The earth, sun, and moon

2011-03-19 18:41:45.000 – Ryan Knapp,  Staff Meteorologist

Pillar and late light on the Mt Clay.

Yesterday was a fairly windy day on the summit. From 6 am until 6 pm, we had hourly winds averaging 75 mph or more and for four of those hours, winds were averaging over 90 mph, all well within a category 1 hurricane classification. At its peak we even had a guest hit 122 mph. Now, yesterdays winds weren’t that uncommon for the summit even for mid-March. Nor was it the strongest Brian or I have seen in our time here but it was still a thrill and the strongest for several of our guests that were staying up here. Most of these guests were part of an Edutrip that got a special bonus night up here due to our snow tractor not being able to make it up in the high winds. It’s not that the tractor can’t handle winds that high; it has more to do with safety. With winds that high, snow is whipped about creating a blinding white curtain when mixed with the dense spring fog. If it’s dense enough that the operator can’t see past his blade coming up, there is no way of knowing if he is safely on the road. And, if for some reason the tractor breaks down, there’s a risk of getting people down safely in the high winds. So rather than play out the worst case scenario, we decided to delay their trip down until today when conditions improved.

In addition to keeping our guests up for an extra day, it also kept me up making for an uncomfortable day of sleeping for myself. Being the night observer, I sleep during the daytime hours so that I can work my 530 pm to 530 am shift. Most of the time, sleeping during the day doesn’t phase me. The observer room has the window blackened out so light isn’t an issue and there is a white noise machine in the room so noise usually isn’t an issue either, even with a room of guests having lunch on the other side of my door. But when winds start getting that high, the sound is like a freight train. If it were a consistent speed, this wouldn’t be a problem but when it was as gusty as it was, it would go from “quiet” to loud constantly. In addition to this up and down frequency was the blowing snow hitting the window like a million fly’s trying to get out the window at the same time. And when sound wasn’t keeping me up, the change in building pressure did. Every time a deck door was open and closed, the buildings pressure would fluctuate. Since I am recovering from a cold my last off week, my ears are a bit more sensitive to these pressure changes than usual. So needless to say, most of my day spent “sleeping”, was mostly me just going through the motions of sleeping with little success.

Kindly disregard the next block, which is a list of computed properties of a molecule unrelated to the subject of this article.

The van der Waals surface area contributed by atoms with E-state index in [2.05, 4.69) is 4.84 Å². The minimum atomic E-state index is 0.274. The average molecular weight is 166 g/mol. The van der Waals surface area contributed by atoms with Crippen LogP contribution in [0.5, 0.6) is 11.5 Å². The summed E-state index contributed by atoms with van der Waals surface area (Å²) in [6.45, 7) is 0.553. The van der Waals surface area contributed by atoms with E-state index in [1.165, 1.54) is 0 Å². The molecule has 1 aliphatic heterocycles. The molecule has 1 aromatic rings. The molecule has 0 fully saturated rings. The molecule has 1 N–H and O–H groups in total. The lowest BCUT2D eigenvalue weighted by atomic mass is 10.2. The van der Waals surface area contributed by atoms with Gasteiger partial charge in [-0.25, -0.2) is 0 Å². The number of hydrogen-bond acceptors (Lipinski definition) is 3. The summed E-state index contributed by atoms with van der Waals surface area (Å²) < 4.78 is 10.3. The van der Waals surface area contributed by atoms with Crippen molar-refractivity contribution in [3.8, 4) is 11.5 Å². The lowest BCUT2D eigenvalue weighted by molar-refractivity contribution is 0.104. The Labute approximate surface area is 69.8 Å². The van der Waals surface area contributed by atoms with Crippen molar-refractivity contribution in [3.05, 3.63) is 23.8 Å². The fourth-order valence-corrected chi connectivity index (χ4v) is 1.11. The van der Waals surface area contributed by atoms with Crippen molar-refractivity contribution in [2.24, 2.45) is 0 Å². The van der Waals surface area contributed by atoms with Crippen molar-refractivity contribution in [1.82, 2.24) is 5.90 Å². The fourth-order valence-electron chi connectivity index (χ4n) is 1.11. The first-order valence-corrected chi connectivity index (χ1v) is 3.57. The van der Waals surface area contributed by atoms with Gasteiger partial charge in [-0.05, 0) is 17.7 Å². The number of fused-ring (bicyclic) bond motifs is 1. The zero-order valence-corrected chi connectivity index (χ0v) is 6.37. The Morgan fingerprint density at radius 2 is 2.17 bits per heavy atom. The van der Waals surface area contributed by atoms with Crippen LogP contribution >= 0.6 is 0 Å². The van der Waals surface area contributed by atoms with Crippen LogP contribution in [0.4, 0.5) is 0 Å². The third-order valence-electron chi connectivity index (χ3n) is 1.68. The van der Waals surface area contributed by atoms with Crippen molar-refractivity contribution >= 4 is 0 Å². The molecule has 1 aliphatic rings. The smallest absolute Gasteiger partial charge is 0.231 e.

The effects of the high winds on sleeping isn’t just a day observer thing either as I know people have the same complaints sleeping up here at night as well. But thankfully these uncomfortable days and nights are far and few between, at least for me. And after every bad weather event comes a nice weather event to talk about. Sometimes these nice weather events are lenticular clouds like we saw on St. Patrick’s Day or a lower sun pillar like we saw this afternoon. I have only seen the lower sun pillar events three times in my time here. Add this to the expected “Supermoon” tonight and it has been a fascinating 36 hours here on the summit. And with tomorrow being the first day of astronomical spring, the fun has just begun.

 

Ryan Knapp,  Staff Meteorologist

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